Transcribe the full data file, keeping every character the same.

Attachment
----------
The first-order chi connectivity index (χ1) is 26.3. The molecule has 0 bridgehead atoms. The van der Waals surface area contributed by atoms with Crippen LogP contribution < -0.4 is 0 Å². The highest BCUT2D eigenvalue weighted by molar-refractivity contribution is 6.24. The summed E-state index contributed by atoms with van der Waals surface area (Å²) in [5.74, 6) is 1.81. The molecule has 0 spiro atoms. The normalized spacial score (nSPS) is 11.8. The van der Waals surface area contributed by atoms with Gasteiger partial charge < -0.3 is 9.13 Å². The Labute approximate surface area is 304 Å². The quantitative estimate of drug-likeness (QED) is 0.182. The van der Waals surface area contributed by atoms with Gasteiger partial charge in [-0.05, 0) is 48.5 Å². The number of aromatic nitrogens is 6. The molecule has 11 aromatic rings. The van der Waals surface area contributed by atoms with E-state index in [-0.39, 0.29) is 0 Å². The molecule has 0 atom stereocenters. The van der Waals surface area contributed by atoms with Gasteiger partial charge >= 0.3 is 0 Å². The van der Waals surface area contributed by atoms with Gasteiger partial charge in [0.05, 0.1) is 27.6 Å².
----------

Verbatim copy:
The first-order chi connectivity index (χ1) is 26.3. The molecule has 0 bridgehead atoms. The van der Waals surface area contributed by atoms with Crippen LogP contribution < -0.4 is 0 Å². The highest BCUT2D eigenvalue weighted by molar-refractivity contribution is 6.24. The summed E-state index contributed by atoms with van der Waals surface area (Å²) in [5.74, 6) is 1.81. The molecule has 0 spiro atoms. The normalized spacial score (nSPS) is 11.8. The van der Waals surface area contributed by atoms with Gasteiger partial charge < -0.3 is 9.13 Å². The Labute approximate surface area is 304 Å². The quantitative estimate of drug-likeness (QED) is 0.182. The van der Waals surface area contributed by atoms with Gasteiger partial charge in [-0.05, 0) is 48.5 Å². The number of aromatic nitrogens is 6. The molecule has 11 aromatic rings. The van der Waals surface area contributed by atoms with E-state index in [-0.39, 0.29) is 0 Å². The molecule has 0 atom stereocenters. The van der Waals surface area contributed by atoms with Gasteiger partial charge >= 0.3 is 0 Å². The van der Waals surface area contributed by atoms with Gasteiger partial charge in [0.05, 0.1) is 27.6 Å².